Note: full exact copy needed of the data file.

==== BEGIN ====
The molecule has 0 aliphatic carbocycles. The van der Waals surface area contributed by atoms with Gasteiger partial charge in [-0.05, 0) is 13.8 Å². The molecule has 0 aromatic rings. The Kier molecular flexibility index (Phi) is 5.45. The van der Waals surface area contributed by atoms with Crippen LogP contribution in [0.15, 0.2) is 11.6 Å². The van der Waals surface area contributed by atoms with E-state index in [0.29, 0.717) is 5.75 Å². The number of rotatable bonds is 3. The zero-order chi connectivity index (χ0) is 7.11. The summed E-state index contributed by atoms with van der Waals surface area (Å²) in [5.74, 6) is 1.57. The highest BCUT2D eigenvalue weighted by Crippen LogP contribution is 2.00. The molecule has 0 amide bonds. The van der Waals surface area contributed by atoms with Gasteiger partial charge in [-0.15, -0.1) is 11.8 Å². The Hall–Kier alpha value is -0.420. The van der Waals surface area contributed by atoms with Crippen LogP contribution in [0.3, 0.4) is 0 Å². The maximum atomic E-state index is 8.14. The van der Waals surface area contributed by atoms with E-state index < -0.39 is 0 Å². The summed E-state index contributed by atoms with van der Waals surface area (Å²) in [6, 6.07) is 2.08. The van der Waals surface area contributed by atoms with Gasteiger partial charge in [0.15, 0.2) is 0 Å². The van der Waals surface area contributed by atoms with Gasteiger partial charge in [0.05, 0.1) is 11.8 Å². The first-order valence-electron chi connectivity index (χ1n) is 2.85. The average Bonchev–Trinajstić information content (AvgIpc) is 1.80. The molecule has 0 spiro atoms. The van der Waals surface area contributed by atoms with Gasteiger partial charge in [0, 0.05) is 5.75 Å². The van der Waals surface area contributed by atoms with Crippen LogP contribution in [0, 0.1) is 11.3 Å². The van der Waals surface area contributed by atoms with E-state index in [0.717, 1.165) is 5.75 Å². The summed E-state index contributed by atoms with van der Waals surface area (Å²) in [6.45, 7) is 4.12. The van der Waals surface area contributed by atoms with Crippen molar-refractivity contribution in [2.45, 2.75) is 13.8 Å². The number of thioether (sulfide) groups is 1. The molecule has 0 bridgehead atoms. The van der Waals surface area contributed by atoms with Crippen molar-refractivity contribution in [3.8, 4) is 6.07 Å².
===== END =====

The molecule has 0 aliphatic carbocycles. The van der Waals surface area contributed by atoms with Gasteiger partial charge in [-0.05, 0) is 13.8 Å². The molecule has 0 aromatic rings. The Kier molecular flexibility index (Phi) is 5.45. The van der Waals surface area contributed by atoms with Crippen LogP contribution in [0.15, 0.2) is 11.6 Å². The van der Waals surface area contributed by atoms with E-state index in [0.29, 0.717) is 5.75 Å². The number of rotatable bonds is 3. The zero-order chi connectivity index (χ0) is 7.11. The summed E-state index contributed by atoms with van der Waals surface area (Å²) in [5.74, 6) is 1.57. The highest BCUT2D eigenvalue weighted by Crippen LogP contribution is 2.00. The molecule has 0 amide bonds. The van der Waals surface area contributed by atoms with Gasteiger partial charge in [-0.15, -0.1) is 11.8 Å². The Hall–Kier alpha value is -0.420. The van der Waals surface area contributed by atoms with Crippen LogP contribution in [0.3, 0.4) is 0 Å². The maximum atomic E-state index is 8.14. The van der Waals surface area contributed by atoms with E-state index < -0.39 is 0 Å². The summed E-state index contributed by atoms with van der Waals surface area (Å²) in [6, 6.07) is 2.08. The van der Waals surface area contributed by atoms with Gasteiger partial charge in [0.15, 0.2) is 0 Å². The van der Waals surface area contributed by atoms with Gasteiger partial charge in [0.05, 0.1) is 11.8 Å². The first-order valence-electron chi connectivity index (χ1n) is 2.85. The average Bonchev–Trinajstić information content (AvgIpc) is 1.80. The molecule has 0 spiro atoms. The van der Waals surface area contributed by atoms with Gasteiger partial charge in [0, 0.05) is 5.75 Å². The van der Waals surface area contributed by atoms with Crippen LogP contribution in [0, 0.1) is 11.3 Å². The van der Waals surface area contributed by atoms with E-state index in [0.717, 1.165) is 5.75 Å². The summed E-state index contributed by atoms with van der Waals surface area (Å²) in [6.45, 7) is 4.12. The van der Waals surface area contributed by atoms with Crippen molar-refractivity contribution in [2.45, 2.75) is 13.8 Å². The number of thioether (sulfide) groups is 1. The molecule has 0 bridgehead atoms. The van der Waals surface area contributed by atoms with Crippen molar-refractivity contribution in [3.8, 4) is 6.07 Å².